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The Really Good Buffalo Project: A ‘Values Added’ Product

By Carol J. Cumber, Timothy Nichols and Diane Rickerl

Abstract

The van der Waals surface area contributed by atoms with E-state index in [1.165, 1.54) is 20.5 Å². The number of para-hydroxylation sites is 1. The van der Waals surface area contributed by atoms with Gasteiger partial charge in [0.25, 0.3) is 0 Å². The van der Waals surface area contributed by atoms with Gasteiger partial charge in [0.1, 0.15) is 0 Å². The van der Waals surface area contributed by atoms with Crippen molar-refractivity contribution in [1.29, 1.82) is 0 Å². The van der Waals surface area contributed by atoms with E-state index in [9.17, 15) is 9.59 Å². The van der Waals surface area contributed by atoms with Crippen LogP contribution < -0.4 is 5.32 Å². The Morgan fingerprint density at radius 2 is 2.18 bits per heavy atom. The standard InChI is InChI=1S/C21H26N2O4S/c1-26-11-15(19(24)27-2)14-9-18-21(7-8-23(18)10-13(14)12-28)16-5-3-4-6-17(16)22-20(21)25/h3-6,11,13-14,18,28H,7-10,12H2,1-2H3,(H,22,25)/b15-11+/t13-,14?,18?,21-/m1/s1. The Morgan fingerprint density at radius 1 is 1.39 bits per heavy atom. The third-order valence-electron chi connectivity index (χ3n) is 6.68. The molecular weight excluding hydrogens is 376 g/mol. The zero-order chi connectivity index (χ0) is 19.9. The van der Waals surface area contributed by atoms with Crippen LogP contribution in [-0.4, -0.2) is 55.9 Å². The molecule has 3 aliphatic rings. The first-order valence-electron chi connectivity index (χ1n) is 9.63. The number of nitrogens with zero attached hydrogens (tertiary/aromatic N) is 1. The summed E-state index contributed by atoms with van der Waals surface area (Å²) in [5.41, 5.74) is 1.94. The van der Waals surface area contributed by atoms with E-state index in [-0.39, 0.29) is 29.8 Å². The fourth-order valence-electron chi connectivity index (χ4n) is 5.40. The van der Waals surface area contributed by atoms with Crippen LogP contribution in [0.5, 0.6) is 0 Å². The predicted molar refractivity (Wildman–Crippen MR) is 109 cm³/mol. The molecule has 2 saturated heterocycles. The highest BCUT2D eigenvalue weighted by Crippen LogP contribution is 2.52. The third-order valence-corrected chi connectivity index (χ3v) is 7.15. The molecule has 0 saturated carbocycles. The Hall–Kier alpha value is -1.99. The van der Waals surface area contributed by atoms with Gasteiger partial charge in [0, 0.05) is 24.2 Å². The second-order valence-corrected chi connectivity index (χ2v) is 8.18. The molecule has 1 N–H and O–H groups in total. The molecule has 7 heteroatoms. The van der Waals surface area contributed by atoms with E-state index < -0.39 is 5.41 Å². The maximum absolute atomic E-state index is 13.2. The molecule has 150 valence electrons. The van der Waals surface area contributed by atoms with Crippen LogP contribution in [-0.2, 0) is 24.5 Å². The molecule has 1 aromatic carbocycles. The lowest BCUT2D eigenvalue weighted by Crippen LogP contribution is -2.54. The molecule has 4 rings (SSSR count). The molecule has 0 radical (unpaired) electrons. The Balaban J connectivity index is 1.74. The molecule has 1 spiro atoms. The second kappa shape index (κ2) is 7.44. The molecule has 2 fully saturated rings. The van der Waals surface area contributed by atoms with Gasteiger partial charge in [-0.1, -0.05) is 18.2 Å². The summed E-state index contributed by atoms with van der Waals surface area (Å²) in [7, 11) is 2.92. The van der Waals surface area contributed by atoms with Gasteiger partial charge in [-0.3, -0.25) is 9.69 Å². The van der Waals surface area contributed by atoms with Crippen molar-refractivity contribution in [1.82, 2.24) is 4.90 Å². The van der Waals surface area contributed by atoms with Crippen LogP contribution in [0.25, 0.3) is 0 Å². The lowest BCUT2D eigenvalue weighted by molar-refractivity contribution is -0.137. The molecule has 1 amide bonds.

For several years, an effort to ‘bring back the buffalo’ has been of key interest in many American Indian communities across the country, and particularly in the Northern Plains of the United States. Tribal college faculty approached colleagues at South Dakota State University during a meeting of the American Indian Higher Education Consortium (AIHEC) with the desire to develop a niche market for Native American-raised bison. The Lakota words for the concept underlying the effort are Tatanka Waste (pronounced Ta-TONK-a Wash-TAY), roughly translated as ‘Really Good Buffalo’. A pivotal factor that influenced the development of the Really Good Buffalo project was the unique historical, cultural, and spiritual relationship between American Indians and bison. These issues and the diverse consortium of partners involved made it critically important that the project deliberately address values as part of the niche market analysis. As one tribal partner stated, “Great care must be taken when we are working with our brothers, the buffalo.” This case emphasizes the process of concept-testing, pre-feasibility analysis, and branding of an agriculturally based niche product within a broader cultural context.(Contact author for a copy of the complete report.)Bison Production, Cultural Values

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